Engines roar appropriately and each car’s engine sound seems to fit it perfectly. Crowds cheer and scream on the starting line, and then when you come through the straights at speed you hear the satisfying sound of crowd noise zoom straight past your head. All aspects of the spectacular crash sequences are minutely detailed in GRID, and this carries on into the sound effects too, so you really get a feel for the violent crashes through the sound effects.
At the start of the review I detailed GRID’s World Tour mode, which acts as a career mode, but that’s just the key single player mode. On top of World Tour, the game includes a Test Drive mode, which kind of acts as GRID’s time trial mode. Here you can test out any of the cars you’ve bought in the World Tour mode and if you want to you can also download and race against leaderboard ghosts (and if you’re good enough you can submit your own times to the leaderboards). The final single player mode is called Race Day, which allows you to set up a single race to your own specific specifications – so you can tweak all of the usual racing options such as difficulty settings, assists, the specific track, number of laps, the cars, and so on. One thing that does hurt GRID’s value is the lack of splitscreen multiplayer, which isn’t something I look for in racers personally, but it’s become something of a staple for the genre and many will be disappointed by its absence.
Finally there’s online multiplayer, which is another area of the game where GRID is well ahead of most of the competition. There’s support for up to 12 player races, and all of the racing types, tracks, cars and options found in the single player are available online, and even some that aren’t (such as being able to compete in matches where contact is not allowed). The gameplay and graphics are exactly as they are in the single player, so nothing is lost in the transition from offline single player to online multiplayer. Furthermore, the races are remarkably lag free, even with all of the activity that’s involved with 12 player races where damage is turned on.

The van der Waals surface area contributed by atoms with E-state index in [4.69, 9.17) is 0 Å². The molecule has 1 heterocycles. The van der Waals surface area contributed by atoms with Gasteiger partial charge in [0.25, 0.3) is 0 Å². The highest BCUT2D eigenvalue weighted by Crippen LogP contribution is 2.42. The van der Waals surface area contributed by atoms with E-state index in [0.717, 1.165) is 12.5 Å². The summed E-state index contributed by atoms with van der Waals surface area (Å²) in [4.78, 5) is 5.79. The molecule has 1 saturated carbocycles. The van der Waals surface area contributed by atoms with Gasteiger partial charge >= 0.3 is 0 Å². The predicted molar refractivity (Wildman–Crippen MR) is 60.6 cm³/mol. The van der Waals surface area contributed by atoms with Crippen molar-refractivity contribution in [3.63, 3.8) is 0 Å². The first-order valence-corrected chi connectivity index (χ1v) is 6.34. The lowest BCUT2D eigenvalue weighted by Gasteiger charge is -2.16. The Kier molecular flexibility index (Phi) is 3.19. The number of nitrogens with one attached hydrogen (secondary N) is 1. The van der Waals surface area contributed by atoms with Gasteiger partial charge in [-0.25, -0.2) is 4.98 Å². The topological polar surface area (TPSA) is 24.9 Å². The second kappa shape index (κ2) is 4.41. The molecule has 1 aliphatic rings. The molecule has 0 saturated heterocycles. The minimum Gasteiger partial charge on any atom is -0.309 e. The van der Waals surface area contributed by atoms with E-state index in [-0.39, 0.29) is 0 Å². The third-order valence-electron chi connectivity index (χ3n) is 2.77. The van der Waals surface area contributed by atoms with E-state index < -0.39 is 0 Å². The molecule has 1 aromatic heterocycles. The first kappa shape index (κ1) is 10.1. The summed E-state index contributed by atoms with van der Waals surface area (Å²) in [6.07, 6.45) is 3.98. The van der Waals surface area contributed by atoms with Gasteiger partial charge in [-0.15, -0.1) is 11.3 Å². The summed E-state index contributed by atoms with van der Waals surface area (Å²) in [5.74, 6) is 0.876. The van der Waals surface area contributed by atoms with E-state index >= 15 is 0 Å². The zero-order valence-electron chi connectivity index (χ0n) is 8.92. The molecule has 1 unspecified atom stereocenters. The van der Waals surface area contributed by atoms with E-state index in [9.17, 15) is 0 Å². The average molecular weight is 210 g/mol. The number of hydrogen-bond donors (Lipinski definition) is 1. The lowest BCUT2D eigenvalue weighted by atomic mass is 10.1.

The online interface is easy to use, and getting into a game is pretty quick. You select the sort of race you want to compete in to do a preliminary search and then pick a lobby from the results that the search throws up. In each of the lobbies something is always going on, which means that when you finish each race you go back to the lobby as a group, reputation points are dished out, voting commences on the next region and event you want to compete in, and then you race each other again straight away. If you join an existing lobby where everyone is still racing you can jump in and watch the action, the loading is really quick and you can flick from racer to racer with ease, so waiting for a race to finish is never too dull.
My favourite part of most races, particularly online, is the first corner. With 12 cars all heading into a tight bend you just know that there’s going to be a pile up at some point, and attempting to avoid that pile-up is a complete thrill. Smoke and grit will fill the screen, pieces of cars will fly all over the place so that doors, bumpers and bodywork are left to litter the track. A car or two might make it out unscathed. The chasing pack pick themselves up, jostle for position and hunt down the leaders. A few racers - the unlucky, wrecked few - will have their names pop up on the screen to signify that they’re out of the hunt. Or are they? They can choose to remove their cars from the track, but perhaps they feel like exacting a bit of revenge, in which case they can leave their car on the track to cause potential mayhem for the remaining racers come the second lap. That’s my inadequate attempt to put into words the thrill of racing online, where the level of unpredictability makes each single race truly unique. It’s a compelling and addictive experience.
I can’t really praise GRID highly enough. Other than the omission of splitscreen multiplayer, GRID really is a superb and complete racing package. The graphics are excellent, made even more remarkable by the best damage modelling in racing to-date. The overall combination of damage modelling and physics makes for an addictive gameplay experience that truly varies from one race to the next, and it’s an experience which is made even more fantastic by the implementation of flawless online multiplayer. GRID is simply one of the best racers I have ever played.